Home repossessions are dropping and the number of mortgages in arrears has stabilised as homeowners continue to feel the benefit of interest rates held at an all-time low, the Council of Mortgage Lenders (CML) said yesterday.
Repossessions fell by 7 per cent in the first half of the year, with 18,100 houses taken back by mortgage holders from owners behind on payments, according to CML statistics that offer a rare bright spot in the recent procession of gloomy economic data.
The number of people losing their homes because they cannot afford their mortgages was 28 per cent lower than over the same period of 2009.
The trend also continues to show improvement, with 9,000 repossessions between April and June, compared with 9,100 in the first three months of the year.
Overall, the number of mortgages in arrears is holding steady, the CML said.
The number of mortgages owing more than 2.5 per cent dipped slightly – from 166,700 to 164,500 – while those in arrears of between 1.5 per cent and 2.5 per cent rose from 77,800 to 78,500, as mortgage holders paid down outstanding debts, helped by interest rates that have now been held at 0.5 per cent for more than two years.
Taken together, mortgage repayment problems are evening out, with the help of stable employment and low interest rates, Paul Smee, the director general of the CML, said.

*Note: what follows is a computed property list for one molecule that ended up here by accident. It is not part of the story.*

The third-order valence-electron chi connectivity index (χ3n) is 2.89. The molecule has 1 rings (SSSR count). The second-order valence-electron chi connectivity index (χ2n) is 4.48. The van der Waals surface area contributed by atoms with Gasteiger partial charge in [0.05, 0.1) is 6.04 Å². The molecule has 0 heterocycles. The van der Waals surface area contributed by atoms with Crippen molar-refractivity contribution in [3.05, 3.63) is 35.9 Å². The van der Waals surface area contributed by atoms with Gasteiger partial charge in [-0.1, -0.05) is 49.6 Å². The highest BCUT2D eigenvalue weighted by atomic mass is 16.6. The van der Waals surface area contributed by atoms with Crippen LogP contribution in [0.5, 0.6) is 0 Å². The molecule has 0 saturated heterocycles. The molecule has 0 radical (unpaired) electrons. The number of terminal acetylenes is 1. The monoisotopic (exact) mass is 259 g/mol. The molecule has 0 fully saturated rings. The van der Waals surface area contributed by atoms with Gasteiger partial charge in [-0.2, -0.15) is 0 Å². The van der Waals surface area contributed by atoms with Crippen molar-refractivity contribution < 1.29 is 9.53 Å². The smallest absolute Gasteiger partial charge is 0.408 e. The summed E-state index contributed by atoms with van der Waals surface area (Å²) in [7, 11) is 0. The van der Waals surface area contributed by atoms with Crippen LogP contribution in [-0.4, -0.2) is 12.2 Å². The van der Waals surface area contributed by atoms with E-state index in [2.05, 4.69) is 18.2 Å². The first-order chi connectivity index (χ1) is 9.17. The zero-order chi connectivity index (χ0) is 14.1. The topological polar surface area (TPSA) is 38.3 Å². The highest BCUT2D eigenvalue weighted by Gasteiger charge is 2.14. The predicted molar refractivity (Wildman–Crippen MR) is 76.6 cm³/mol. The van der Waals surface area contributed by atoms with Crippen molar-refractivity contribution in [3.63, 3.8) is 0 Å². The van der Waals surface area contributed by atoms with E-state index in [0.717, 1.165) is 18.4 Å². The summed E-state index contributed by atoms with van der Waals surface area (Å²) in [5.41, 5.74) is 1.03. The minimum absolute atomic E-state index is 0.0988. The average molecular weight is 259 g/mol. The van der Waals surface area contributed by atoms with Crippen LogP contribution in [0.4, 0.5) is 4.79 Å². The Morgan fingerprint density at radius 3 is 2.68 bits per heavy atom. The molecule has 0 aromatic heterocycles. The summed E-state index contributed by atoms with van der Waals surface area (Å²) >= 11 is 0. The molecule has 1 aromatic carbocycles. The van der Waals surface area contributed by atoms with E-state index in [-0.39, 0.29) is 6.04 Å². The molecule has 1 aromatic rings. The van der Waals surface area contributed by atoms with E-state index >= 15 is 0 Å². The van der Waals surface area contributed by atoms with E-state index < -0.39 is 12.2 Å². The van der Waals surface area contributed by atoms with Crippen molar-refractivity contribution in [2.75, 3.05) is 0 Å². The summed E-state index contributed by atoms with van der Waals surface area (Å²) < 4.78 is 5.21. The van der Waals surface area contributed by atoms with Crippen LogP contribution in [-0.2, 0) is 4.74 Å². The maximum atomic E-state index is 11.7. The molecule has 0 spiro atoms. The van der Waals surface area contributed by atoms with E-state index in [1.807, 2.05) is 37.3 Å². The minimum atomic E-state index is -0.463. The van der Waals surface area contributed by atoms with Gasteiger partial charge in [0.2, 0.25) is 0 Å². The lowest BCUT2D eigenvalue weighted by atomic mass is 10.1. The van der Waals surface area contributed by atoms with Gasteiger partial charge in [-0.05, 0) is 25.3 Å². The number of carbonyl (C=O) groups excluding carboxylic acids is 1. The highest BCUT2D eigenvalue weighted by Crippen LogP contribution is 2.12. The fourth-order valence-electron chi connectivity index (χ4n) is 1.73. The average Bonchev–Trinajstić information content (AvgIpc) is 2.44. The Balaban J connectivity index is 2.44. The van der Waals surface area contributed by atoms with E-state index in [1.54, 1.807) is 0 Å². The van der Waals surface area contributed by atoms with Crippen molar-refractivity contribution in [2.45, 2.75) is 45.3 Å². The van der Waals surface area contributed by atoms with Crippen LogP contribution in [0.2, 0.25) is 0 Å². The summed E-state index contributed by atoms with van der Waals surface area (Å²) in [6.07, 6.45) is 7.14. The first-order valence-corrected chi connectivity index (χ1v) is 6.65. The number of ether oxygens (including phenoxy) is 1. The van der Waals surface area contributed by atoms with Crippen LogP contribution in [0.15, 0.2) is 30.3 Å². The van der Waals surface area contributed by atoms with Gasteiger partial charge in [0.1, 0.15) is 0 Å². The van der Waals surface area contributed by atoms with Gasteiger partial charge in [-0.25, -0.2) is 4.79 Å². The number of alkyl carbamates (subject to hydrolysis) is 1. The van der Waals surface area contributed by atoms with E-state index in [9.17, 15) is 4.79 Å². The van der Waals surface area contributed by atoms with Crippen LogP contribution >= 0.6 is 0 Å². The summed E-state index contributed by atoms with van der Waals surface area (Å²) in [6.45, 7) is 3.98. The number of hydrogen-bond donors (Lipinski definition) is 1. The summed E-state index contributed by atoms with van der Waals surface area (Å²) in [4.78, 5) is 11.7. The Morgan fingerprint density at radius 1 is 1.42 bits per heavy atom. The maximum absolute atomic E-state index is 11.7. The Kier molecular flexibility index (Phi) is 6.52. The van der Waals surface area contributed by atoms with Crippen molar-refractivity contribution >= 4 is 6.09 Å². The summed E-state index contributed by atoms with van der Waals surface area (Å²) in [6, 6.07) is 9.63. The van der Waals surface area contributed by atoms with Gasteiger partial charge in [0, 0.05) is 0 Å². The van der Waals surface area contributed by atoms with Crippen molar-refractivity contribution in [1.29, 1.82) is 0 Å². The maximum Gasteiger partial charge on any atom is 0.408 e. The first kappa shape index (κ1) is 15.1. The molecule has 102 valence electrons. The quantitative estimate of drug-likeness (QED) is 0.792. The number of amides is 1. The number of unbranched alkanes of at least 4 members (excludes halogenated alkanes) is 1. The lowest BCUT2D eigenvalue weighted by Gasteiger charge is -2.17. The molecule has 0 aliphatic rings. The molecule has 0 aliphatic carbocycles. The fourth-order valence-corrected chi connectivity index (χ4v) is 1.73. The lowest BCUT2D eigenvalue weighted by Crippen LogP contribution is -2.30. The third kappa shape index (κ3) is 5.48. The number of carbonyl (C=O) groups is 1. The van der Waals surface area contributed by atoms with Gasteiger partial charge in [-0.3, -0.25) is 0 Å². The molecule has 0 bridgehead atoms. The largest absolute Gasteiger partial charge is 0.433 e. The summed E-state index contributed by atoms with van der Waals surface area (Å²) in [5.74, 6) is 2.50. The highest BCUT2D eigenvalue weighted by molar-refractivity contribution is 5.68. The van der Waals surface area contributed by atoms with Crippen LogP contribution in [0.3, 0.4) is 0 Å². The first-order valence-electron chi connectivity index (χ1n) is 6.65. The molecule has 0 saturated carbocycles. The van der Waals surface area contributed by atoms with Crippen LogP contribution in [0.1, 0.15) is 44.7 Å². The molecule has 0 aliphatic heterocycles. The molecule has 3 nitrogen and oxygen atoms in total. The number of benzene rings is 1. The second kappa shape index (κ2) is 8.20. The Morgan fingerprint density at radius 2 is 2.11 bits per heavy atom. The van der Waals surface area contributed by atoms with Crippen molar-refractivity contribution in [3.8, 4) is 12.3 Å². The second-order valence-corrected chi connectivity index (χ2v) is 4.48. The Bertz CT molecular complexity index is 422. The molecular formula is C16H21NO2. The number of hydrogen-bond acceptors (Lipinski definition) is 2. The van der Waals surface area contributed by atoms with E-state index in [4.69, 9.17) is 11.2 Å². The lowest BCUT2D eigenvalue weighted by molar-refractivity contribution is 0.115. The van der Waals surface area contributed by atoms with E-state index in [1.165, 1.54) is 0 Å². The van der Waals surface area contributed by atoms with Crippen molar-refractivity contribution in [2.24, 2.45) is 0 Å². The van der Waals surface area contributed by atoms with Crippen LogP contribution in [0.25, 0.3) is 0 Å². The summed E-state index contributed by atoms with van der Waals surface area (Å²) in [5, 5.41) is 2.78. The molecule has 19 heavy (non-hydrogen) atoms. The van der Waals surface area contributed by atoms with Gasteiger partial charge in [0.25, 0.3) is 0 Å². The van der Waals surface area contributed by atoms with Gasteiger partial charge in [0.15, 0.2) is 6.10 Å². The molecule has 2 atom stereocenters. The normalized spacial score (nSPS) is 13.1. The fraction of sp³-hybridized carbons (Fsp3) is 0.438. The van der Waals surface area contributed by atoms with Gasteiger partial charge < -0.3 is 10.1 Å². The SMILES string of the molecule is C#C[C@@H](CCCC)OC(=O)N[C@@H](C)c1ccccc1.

"Despite current uncertainty in financial markets, we see no need to revise our forecasts," Mr Smee said, restating CML expectations of a 0.35 per cent repossession rate over 2011 as a whole, rising to 0.4 per cent next year.
"It is clear from the low rate ofrepossession that lenders do want to keep people in their homes, and are successfully doing so in the vastmajority of arrears cases," Mr Smee said. "Repossession really is seen as a last resort."
The CML data is a ray of sunshine from the housing sector after months of doom and gloom about stagnant sales activity and falling prices. The most recent survey from the Royal Institute of Chartered Surveyors, published earlier this week, reported sales at the lowest level since the summer of 2009 as more than a fifth of respondents reported sliding prices.
Despite falling property price tags, the number of first-time buyers has dropped by nearly 10 per cent in the last two years, as borrowers struggle to find finance.
According to property website Rightmove, first-time buyers dropped to 23 per cent in the second quarter, compared with the 40 per cent expected in a healthy housing market.Reuse content